The Mercedes Vito is available with a four-cylinder 2.0-litre diesel engine that comes in a choice of four power outputs.
The more affordable 99bhp (badged 110) and 132bhp (114) versions come as standard with a six-speed manual gearbox. A nine-speed automatic gearbox is available as an option on the 114, and comes as standard on the 158bhp (116) and 184bhp (119) models.
All versions are rear-wheel drive, and whichever you go for, the suspension is on the firm side for a medium van that's related to the Mercedes V-Class people mover. It stops short of being uncomfortable though, and the firmness makes it feel sportier than some rivals to drive.
True, the Ford Transit Custom remains more rounded, but the Vito's handling is sharp and the extra weight over the front axle adds more directness to the steering.
The interior layout, fit and finish
Inside, the Vito borrows heavily from the Mercedes V-Class MPV, so it’s very well put together. However, as a working vehicle where the priorities are durability and practicality, it falls short. The toughened versions of traditional Mercedes switches for example, make the already lacklustre interior feel downright dull in comparison with rival medium vans.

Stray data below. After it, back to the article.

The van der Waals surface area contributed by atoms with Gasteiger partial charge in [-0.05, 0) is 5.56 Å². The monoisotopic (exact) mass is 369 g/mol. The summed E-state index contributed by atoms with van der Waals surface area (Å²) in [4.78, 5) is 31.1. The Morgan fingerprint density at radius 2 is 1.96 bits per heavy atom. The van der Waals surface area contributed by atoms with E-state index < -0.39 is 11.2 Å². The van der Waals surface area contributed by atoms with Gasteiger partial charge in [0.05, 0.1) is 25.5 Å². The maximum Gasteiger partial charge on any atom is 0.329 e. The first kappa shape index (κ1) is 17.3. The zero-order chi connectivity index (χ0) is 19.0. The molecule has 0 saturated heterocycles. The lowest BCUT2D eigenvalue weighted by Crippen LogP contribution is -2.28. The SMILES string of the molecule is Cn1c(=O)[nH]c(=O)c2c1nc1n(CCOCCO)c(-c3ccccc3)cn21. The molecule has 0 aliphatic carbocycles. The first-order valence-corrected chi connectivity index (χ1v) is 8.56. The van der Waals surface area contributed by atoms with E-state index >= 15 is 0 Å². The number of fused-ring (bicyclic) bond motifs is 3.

There are three open storage areas beneath the windscreen, and two cup holders, while a small tray beneath the gear lever is ideal for phones, keys, papers or notebooks. It’s just a pity the door pockets are narrow and there’s no overhead storage, because this means keeping things out of sight can be an issue.
The seats are firm and supportive, but it’s worth considering the optional and highly adjustable Comfort seats if you'll be doing big journeys regularly. A steering wheel that’s adjustable for reach and rake is also an option.
Passenger & boot space
How it copes with people and clutter